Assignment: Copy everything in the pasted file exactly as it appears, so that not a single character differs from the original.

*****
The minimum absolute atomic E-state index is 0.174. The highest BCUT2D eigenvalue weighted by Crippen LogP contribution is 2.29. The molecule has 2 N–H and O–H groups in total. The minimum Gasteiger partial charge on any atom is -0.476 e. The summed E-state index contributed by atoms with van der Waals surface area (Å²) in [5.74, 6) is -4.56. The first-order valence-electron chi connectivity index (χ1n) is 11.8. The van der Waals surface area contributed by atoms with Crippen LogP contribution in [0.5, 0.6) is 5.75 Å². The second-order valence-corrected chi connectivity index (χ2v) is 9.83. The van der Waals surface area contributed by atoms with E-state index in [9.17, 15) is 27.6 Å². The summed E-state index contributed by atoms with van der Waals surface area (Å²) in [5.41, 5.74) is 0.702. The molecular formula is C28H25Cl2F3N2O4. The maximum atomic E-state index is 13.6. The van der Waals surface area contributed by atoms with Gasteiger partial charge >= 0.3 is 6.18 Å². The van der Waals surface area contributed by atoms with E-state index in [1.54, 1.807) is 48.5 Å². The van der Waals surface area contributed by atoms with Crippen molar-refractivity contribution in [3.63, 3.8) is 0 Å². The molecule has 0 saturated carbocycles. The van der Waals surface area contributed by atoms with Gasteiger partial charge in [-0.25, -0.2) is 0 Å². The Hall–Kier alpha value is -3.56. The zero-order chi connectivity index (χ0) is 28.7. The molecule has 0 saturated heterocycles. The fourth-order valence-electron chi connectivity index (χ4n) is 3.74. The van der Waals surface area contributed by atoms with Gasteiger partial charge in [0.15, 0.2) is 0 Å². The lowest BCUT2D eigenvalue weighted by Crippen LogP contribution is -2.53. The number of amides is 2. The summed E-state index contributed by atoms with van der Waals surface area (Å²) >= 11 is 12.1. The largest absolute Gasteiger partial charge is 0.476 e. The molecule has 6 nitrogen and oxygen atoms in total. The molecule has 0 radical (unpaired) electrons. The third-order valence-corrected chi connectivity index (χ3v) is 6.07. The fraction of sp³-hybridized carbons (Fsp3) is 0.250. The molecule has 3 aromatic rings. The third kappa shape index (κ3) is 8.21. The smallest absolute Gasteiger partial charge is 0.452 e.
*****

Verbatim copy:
The minimum absolute atomic E-state index is 0.174. The highest BCUT2D eigenvalue weighted by Crippen LogP contribution is 2.29. The molecule has 2 N–H and O–H groups in total. The minimum Gasteiger partial charge on any atom is -0.476 e. The summed E-state index contributed by atoms with van der Waals surface area (Å²) in [5.74, 6) is -4.56. The first-order valence-electron chi connectivity index (χ1n) is 11.8. The van der Waals surface area contributed by atoms with Crippen LogP contribution in [0.5, 0.6) is 5.75 Å². The second-order valence-corrected chi connectivity index (χ2v) is 9.83. The van der Waals surface area contributed by atoms with E-state index in [9.17, 15) is 27.6 Å². The summed E-state index contributed by atoms with van der Waals surface area (Å²) in [5.41, 5.74) is 0.702. The molecular formula is C28H25Cl2F3N2O4. The maximum atomic E-state index is 13.6. The van der Waals surface area contributed by atoms with Gasteiger partial charge >= 0.3 is 6.18 Å². The van der Waals surface area contributed by atoms with E-state index in [1.54, 1.807) is 48.5 Å². The van der Waals surface area contributed by atoms with Crippen molar-refractivity contribution in [3.63, 3.8) is 0 Å². The molecule has 0 saturated carbocycles. The van der Waals surface area contributed by atoms with Gasteiger partial charge in [-0.25, -0.2) is 0 Å². The Hall–Kier alpha value is -3.56. The zero-order chi connectivity index (χ0) is 28.7. The molecule has 0 saturated heterocycles. The fourth-order valence-electron chi connectivity index (χ4n) is 3.74. The van der Waals surface area contributed by atoms with Gasteiger partial charge in [0.15, 0.2) is 0 Å². The lowest BCUT2D eigenvalue weighted by Crippen LogP contribution is -2.53. The number of amides is 2. The summed E-state index contributed by atoms with van der Waals surface area (Å²) >= 11 is 12.1. The largest absolute Gasteiger partial charge is 0.476 e. The molecule has 6 nitrogen and oxygen atoms in total. The molecule has 0 radical (unpaired) electrons. The third-order valence-corrected chi connectivity index (χ3v) is 6.07. The fraction of sp³-hybridized carbons (Fsp3) is 0.250. The molecule has 3 aromatic rings. The third kappa shape index (κ3) is 8.21. The smallest absolute Gasteiger partial charge is 0.452 e.